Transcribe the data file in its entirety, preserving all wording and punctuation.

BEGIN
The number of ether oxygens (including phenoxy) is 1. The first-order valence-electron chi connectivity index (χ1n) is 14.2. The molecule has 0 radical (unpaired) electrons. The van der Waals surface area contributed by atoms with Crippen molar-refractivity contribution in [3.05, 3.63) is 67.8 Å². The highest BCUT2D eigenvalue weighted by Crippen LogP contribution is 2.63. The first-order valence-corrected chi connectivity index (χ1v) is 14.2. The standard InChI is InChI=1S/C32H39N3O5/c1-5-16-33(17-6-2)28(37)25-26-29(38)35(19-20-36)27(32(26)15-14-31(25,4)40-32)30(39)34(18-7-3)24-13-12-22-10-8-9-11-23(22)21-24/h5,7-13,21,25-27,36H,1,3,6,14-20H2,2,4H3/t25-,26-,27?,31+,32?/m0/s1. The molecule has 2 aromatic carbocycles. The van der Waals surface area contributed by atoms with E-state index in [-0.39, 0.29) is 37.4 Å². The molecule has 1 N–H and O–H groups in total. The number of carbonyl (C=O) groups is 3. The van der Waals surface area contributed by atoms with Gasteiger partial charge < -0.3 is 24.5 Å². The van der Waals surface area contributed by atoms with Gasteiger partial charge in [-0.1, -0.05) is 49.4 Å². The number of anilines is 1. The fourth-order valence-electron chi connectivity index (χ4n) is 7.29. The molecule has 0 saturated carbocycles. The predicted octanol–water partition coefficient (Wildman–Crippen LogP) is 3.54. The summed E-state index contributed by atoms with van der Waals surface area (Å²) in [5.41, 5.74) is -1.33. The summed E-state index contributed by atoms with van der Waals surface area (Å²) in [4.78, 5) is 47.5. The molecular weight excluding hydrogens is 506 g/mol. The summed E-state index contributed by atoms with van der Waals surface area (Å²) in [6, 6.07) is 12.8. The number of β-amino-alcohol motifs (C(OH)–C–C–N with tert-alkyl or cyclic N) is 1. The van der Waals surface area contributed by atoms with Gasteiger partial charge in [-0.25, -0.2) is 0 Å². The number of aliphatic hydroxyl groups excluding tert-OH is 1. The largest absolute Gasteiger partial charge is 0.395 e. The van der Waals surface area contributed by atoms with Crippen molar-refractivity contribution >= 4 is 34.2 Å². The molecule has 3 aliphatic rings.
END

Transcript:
The number of ether oxygens (including phenoxy) is 1. The first-order valence-electron chi connectivity index (χ1n) is 14.2. The molecule has 0 radical (unpaired) electrons. The van der Waals surface area contributed by atoms with Crippen molar-refractivity contribution in [3.05, 3.63) is 67.8 Å². The highest BCUT2D eigenvalue weighted by Crippen LogP contribution is 2.63. The first-order valence-corrected chi connectivity index (χ1v) is 14.2. The standard InChI is InChI=1S/C32H39N3O5/c1-5-16-33(17-6-2)28(37)25-26-29(38)35(19-20-36)27(32(26)15-14-31(25,4)40-32)30(39)34(18-7-3)24-13-12-22-10-8-9-11-23(22)21-24/h5,7-13,21,25-27,36H,1,3,6,14-20H2,2,4H3/t25-,26-,27?,31+,32?/m0/s1. The molecule has 2 aromatic carbocycles. The van der Waals surface area contributed by atoms with E-state index in [-0.39, 0.29) is 37.4 Å². The molecule has 1 N–H and O–H groups in total. The number of carbonyl (C=O) groups is 3. The van der Waals surface area contributed by atoms with Gasteiger partial charge < -0.3 is 24.5 Å². The van der Waals surface area contributed by atoms with Gasteiger partial charge in [-0.1, -0.05) is 49.4 Å². The number of anilines is 1. The fourth-order valence-electron chi connectivity index (χ4n) is 7.29. The molecule has 0 saturated carbocycles. The predicted octanol–water partition coefficient (Wildman–Crippen LogP) is 3.54. The summed E-state index contributed by atoms with van der Waals surface area (Å²) in [5.41, 5.74) is -1.33. The summed E-state index contributed by atoms with van der Waals surface area (Å²) in [4.78, 5) is 47.5. The molecular weight excluding hydrogens is 506 g/mol. The summed E-state index contributed by atoms with van der Waals surface area (Å²) in [6, 6.07) is 12.8. The number of β-amino-alcohol motifs (C(OH)–C–C–N with tert-alkyl or cyclic N) is 1. The van der Waals surface area contributed by atoms with Gasteiger partial charge in [-0.25, -0.2) is 0 Å². The number of aliphatic hydroxyl groups excluding tert-OH is 1. The largest absolute Gasteiger partial charge is 0.395 e. The van der Waals surface area contributed by atoms with Crippen molar-refractivity contribution >= 4 is 34.2 Å². The molecule has 3 aliphatic rings.